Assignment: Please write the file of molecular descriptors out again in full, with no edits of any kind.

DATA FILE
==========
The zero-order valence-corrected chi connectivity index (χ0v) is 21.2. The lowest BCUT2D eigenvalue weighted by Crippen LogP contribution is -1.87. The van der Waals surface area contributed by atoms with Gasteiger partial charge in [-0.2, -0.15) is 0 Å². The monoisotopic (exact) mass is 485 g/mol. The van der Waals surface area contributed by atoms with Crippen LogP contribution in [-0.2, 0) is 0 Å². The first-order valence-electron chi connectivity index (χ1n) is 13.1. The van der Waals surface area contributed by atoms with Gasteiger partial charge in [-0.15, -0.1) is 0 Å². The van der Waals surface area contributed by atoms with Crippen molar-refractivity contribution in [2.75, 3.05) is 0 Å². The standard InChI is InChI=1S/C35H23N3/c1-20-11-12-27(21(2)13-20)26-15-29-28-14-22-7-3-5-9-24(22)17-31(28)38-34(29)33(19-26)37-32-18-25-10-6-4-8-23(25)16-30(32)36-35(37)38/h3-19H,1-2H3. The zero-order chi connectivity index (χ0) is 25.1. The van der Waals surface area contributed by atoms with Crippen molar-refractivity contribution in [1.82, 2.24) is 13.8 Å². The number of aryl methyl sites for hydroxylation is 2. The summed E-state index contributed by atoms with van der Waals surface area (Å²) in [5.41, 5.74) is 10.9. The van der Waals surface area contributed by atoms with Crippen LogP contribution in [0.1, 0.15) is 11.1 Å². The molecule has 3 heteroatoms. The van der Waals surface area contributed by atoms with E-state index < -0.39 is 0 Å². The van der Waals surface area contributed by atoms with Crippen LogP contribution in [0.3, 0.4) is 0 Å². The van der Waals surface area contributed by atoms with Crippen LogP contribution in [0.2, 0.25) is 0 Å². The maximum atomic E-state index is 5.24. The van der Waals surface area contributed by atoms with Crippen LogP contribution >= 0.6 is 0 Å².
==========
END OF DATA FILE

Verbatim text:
The zero-order valence-corrected chi connectivity index (χ0v) is 21.2. The lowest BCUT2D eigenvalue weighted by Crippen LogP contribution is -1.87. The van der Waals surface area contributed by atoms with Gasteiger partial charge in [-0.2, -0.15) is 0 Å². The monoisotopic (exact) mass is 485 g/mol. The van der Waals surface area contributed by atoms with Crippen LogP contribution in [-0.2, 0) is 0 Å². The first-order valence-electron chi connectivity index (χ1n) is 13.1. The van der Waals surface area contributed by atoms with Gasteiger partial charge in [-0.15, -0.1) is 0 Å². The van der Waals surface area contributed by atoms with Crippen molar-refractivity contribution in [2.75, 3.05) is 0 Å². The standard InChI is InChI=1S/C35H23N3/c1-20-11-12-27(21(2)13-20)26-15-29-28-14-22-7-3-5-9-24(22)17-31(28)38-34(29)33(19-26)37-32-18-25-10-6-4-8-23(25)16-30(32)36-35(37)38/h3-19H,1-2H3. The zero-order chi connectivity index (χ0) is 25.1. The van der Waals surface area contributed by atoms with Crippen molar-refractivity contribution in [1.82, 2.24) is 13.8 Å². The number of aryl methyl sites for hydroxylation is 2. The summed E-state index contributed by atoms with van der Waals surface area (Å²) in [5.41, 5.74) is 10.9. The van der Waals surface area contributed by atoms with Crippen LogP contribution in [0.1, 0.15) is 11.1 Å². The molecule has 3 heteroatoms. The van der Waals surface area contributed by atoms with E-state index < -0.39 is 0 Å². The van der Waals surface area contributed by atoms with Crippen LogP contribution in [0.3, 0.4) is 0 Å². The van der Waals surface area contributed by atoms with Crippen LogP contribution in [0.2, 0.25) is 0 Å². The maximum atomic E-state index is 5.24. The van der Waals surface area contributed by atoms with Crippen LogP contribution >= 0.6 is 0 Å².